New Utrecht Reformed Dutch Church Cemetery
The cemetery in Bensonhurst at 16th Ave. between 84th and 85th streets is one of the oldest in New York City. The New Utrecht Reformed Dutch Church Cemetery was established in 1653 to 1654 as the New Utrecht Burial Ground. The New Utrecht Reformed Dutch Church wasn't established until 1677, and then took over the burial ground. The one-acre cemetery contains gravestones with readable dates from about 1781 to the twentieth century. A newer church building built in 1898 (now Metropolitan Baptist Church) stands next to the cemetery where a former building was constructed in 1700 for New Utrecht Reformed Church. The cemetery became a New York City landmark and was listed in the National Register in 1998. Entrance to the cemetery through the chain link fence is on 85th St. off of 16th Ave; there is an historic sign in the cemetery at the 16th Ave./ 84th St. corner. The cemetery is not open to the public except during occasional tours by Friends of Historic New Utrecht.
New Utrecht Reformed Dutch Church Cemetery (NURDCC), ca. 1997 photo by Carl Forster (Kurshan & NYC LPC 1998)
Gravestone of 43-year-old Rulif Van Nuyse (died 1830s) in NURDCC, Foster ca. 1997 (Kurshan & NYC LPC 1998)
Gravemarkers for Sarah V. Pelt Duryee (left, died 1813 age 62) & husband Abraham Duryee (d. 1814 age 70), Foster ca. 1997
1922 photo of New Utrecht Cemetery & St. John's German Evangelic Church, from corner of 84th/ 16th (NYPL)
New Utrecht Reformed Cemetery (purple arrow) on 1890 map; N.U. Ref. Church upper right (Robinson p. 16)
Backstory and Context
New Utrecht was settled by the Dutch West India Company's Cornelius Van Werckhoven, and after his death, by Jacques Cortelyou. In the early days of the Dutch Town of New Utrecht (covering present-day Bay Ridge, Borough Park, Bensonhurst, and Bath Beach), farm families typically buried their dead in a family cemetery on their farm. Some of the interments were later moved to the cemetery established in the 1650s on the outskirts of the Village of New Utrecht. The cemetery was on the Village of New Utrecht's main street (Kings Highway, now 84th St.).
In 1700, a church was built next to the New Utrecht Reformed Church Cemetery along 84th St.; this former building was octagonal with a tall spire. Before that, the parishioners traveled to Reformed Churches in Flatbush or Gravesend for services. The area was occupied by the British during the Revolutionary War, who reportedly lived in the church and used the gravemarkers in this cemetery for target practice.
A newer church building (St. John's German Evangelical Church in 1920s; Metropolitan Baptist Church now) stands in the location of the 1700 church, east of the cemetery. A new building for New Utrecht Reformed Church is located on 84th St. east of 18th Ave. (also a Clio entry) and was built in the late 1820s using stones from the previous (1700) church. The cemetery became a New York City landmark and was listed in the National Register in 1998, along with the parish house (built 1892) of the standing church; the church is a National Historic Landmark (1966) and was added to the National Register in 1980.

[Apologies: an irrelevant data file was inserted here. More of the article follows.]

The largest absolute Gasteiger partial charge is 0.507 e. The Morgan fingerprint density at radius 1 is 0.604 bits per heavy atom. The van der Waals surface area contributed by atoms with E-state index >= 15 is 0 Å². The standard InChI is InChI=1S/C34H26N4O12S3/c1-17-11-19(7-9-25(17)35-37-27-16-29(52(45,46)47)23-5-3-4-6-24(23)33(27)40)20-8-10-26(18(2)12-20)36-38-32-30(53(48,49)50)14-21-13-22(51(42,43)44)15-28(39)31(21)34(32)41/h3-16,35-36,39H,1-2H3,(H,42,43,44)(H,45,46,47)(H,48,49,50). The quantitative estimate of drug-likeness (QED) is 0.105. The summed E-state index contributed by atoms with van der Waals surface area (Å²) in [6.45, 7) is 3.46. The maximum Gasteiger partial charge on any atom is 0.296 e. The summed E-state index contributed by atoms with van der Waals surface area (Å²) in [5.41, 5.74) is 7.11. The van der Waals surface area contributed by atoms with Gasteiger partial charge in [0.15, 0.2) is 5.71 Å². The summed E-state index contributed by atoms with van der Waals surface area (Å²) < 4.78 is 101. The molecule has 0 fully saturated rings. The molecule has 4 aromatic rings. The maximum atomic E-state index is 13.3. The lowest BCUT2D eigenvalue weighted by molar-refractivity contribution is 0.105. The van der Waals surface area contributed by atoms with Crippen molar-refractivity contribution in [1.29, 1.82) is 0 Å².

Highlights of the cemetery include a communal, unmarked grave of Revolutionary War soldiers and an area near the intersection of 84th and 16th where many Afican-Americans (free and enslaved) were buried. Although the Daughters of the American Revolution erected a monument here in 1916 to local Revolutionary War General Nathaniel Woodhull, the general died near here after being wounded in the Battle of Long Island (Battle of Brooklyn) and was buried elsewhere on Long Island. The cemetery contains about 1,300 burials. Most of the early gravemarkers are upright tablets of red sandstone or brownstone. Limestone and marble became more commonly used in the cemetery's nineteenth-century gravestones, and are susceptible to erosion from environmental factors like acid rain. Granite became a more popular material by the late nineteenth century, and is more durable.
New Utrecht Reformed Church and an organization called Friends of Historic New Utrecht have organized volunteer groups to clean up and restore the cemetery over the past couple decades. They had their work cut out for them in 2003 after Hurricane Isabel toppled a number of large trees in the graveyard. Earlier, a tall obelisk monument to two doctors who died fighting a yellow fever epidemic in 1910 was knocked off its base by a falling tree limb during Hurrican Floyd (1999). While new burials are rare now, they do happen once in a while.
Forgotten New York staff. New Utrecht Cemetery, Forgotten New York. November 1st 2021. Accessed April 18th 2022. https://forgotten-ny.com/2021/06/new-utrecht-cemetery/.
Kurshan, Virginia. NYC Landmarks Preservation Commission. New Utrecht Reformed Dutch Church Cemetery, Brooklyn, LP-1978. NYC landmarks. New York, NY. NYC Government, 1998.
La Marca, Vincent. 'Liberty Weekend' May 31-June 1 on historic Bensonhurst church grounds, News - New Utrecht Reformed Church. Press release. May 22nd 2008. Accessed April 18th 2022. http://www.newutrechtchurch.org/news/archives/2008_05_01_archive.html.
New Utrecht Reformed Church. Church History, New Utrecht Reformed Church. Accessed April 18th 2022. http://www.newutrechtchurch.org/history.htm.
Silberstein, Rachel. A Walk Through Forgotten Brooklyn at Old New Utrecht Cemetery, Bklyner: Bensonhurst History. May 6th 2015. Accessed April 18th 2022. https://bklyner.com/a-walk-through-forgotten-brooklyn-at-old-new-utrecht-cemetery-bensonhurst/.
NYC Landmarks Preservation Commission designation report 1988 p. 1
NYC LPC designation report 1998 p. 8
NYC LPC designation report 1998 p. 10
Eugene L. Armbruster Collection, New York Public Library (NYPL): https://digitalcollections.nypl.org/items/510d47dc-c365-a3d9-e040-e00a18064a99
Library of Congress (LOC): https://www.loc.gov/item/2011594778/